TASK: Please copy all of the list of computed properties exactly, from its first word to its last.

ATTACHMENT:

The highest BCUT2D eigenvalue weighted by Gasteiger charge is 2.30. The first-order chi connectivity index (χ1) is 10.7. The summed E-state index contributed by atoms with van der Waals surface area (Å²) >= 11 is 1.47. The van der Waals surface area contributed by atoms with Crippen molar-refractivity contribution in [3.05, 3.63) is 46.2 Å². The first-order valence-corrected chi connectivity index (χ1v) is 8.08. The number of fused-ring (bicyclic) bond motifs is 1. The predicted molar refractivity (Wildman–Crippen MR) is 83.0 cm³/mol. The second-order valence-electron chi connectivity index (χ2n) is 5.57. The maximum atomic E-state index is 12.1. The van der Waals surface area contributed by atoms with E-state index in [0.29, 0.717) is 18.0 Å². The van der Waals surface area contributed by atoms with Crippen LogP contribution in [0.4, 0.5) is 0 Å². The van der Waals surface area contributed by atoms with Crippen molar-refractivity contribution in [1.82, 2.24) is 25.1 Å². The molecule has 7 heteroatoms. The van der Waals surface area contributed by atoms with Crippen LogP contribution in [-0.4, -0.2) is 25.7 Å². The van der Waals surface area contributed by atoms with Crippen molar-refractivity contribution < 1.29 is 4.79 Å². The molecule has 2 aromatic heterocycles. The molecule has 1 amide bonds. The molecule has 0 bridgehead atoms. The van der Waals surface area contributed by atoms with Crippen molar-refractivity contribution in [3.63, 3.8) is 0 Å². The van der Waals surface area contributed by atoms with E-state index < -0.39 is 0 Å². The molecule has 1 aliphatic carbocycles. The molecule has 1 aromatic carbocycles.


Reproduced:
The highest BCUT2D eigenvalue weighted by Gasteiger charge is 2.30. The first-order chi connectivity index (χ1) is 10.7. The summed E-state index contributed by atoms with van der Waals surface area (Å²) >= 11 is 1.47. The van der Waals surface area contributed by atoms with Crippen molar-refractivity contribution in [3.05, 3.63) is 46.2 Å². The first-order valence-corrected chi connectivity index (χ1v) is 8.08. The number of fused-ring (bicyclic) bond motifs is 1. The predicted molar refractivity (Wildman–Crippen MR) is 83.0 cm³/mol. The second-order valence-electron chi connectivity index (χ2n) is 5.57. The maximum atomic E-state index is 12.1. The van der Waals surface area contributed by atoms with E-state index in [0.29, 0.717) is 18.0 Å². The van der Waals surface area contributed by atoms with Crippen LogP contribution in [0.4, 0.5) is 0 Å². The van der Waals surface area contributed by atoms with Crippen molar-refractivity contribution in [1.82, 2.24) is 25.1 Å². The molecule has 7 heteroatoms. The van der Waals surface area contributed by atoms with Crippen LogP contribution in [-0.4, -0.2) is 25.7 Å². The van der Waals surface area contributed by atoms with Crippen molar-refractivity contribution < 1.29 is 4.79 Å². The molecule has 2 aromatic heterocycles. The molecule has 1 amide bonds. The molecule has 0 bridgehead atoms. The van der Waals surface area contributed by atoms with Crippen molar-refractivity contribution in [3.63, 3.8) is 0 Å². The van der Waals surface area contributed by atoms with E-state index < -0.39 is 0 Å². The molecule has 1 aliphatic carbocycles. The molecule has 1 aromatic carbocycles.